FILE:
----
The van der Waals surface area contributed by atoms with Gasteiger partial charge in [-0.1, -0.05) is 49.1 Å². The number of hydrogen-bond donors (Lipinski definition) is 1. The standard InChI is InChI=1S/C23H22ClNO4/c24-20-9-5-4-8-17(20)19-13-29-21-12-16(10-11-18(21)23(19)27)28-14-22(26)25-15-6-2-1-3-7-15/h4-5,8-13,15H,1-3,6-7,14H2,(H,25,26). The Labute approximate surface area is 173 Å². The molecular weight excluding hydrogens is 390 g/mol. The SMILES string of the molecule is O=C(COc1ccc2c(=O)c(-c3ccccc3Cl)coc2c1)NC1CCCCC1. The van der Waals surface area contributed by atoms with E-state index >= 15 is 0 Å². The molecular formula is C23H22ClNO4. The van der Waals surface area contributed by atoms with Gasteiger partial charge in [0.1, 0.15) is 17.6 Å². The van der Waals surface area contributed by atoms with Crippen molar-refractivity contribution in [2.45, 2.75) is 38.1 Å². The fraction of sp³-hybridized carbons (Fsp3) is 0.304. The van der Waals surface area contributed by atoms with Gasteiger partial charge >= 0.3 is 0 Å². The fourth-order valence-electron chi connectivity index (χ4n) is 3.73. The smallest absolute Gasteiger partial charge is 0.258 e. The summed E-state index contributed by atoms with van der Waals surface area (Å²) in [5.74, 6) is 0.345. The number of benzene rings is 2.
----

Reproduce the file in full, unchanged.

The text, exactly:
The van der Waals surface area contributed by atoms with Gasteiger partial charge in [-0.1, -0.05) is 49.1 Å². The number of hydrogen-bond donors (Lipinski definition) is 1. The standard InChI is InChI=1S/C23H22ClNO4/c24-20-9-5-4-8-17(20)19-13-29-21-12-16(10-11-18(21)23(19)27)28-14-22(26)25-15-6-2-1-3-7-15/h4-5,8-13,15H,1-3,6-7,14H2,(H,25,26). The Labute approximate surface area is 173 Å². The molecular weight excluding hydrogens is 390 g/mol. The SMILES string of the molecule is O=C(COc1ccc2c(=O)c(-c3ccccc3Cl)coc2c1)NC1CCCCC1. The van der Waals surface area contributed by atoms with E-state index >= 15 is 0 Å². The molecular formula is C23H22ClNO4. The van der Waals surface area contributed by atoms with Gasteiger partial charge in [0.1, 0.15) is 17.6 Å². The van der Waals surface area contributed by atoms with Crippen molar-refractivity contribution in [2.45, 2.75) is 38.1 Å². The fraction of sp³-hybridized carbons (Fsp3) is 0.304. The van der Waals surface area contributed by atoms with Gasteiger partial charge >= 0.3 is 0 Å². The fourth-order valence-electron chi connectivity index (χ4n) is 3.73. The smallest absolute Gasteiger partial charge is 0.258 e. The summed E-state index contributed by atoms with van der Waals surface area (Å²) in [5.74, 6) is 0.345. The number of benzene rings is 2.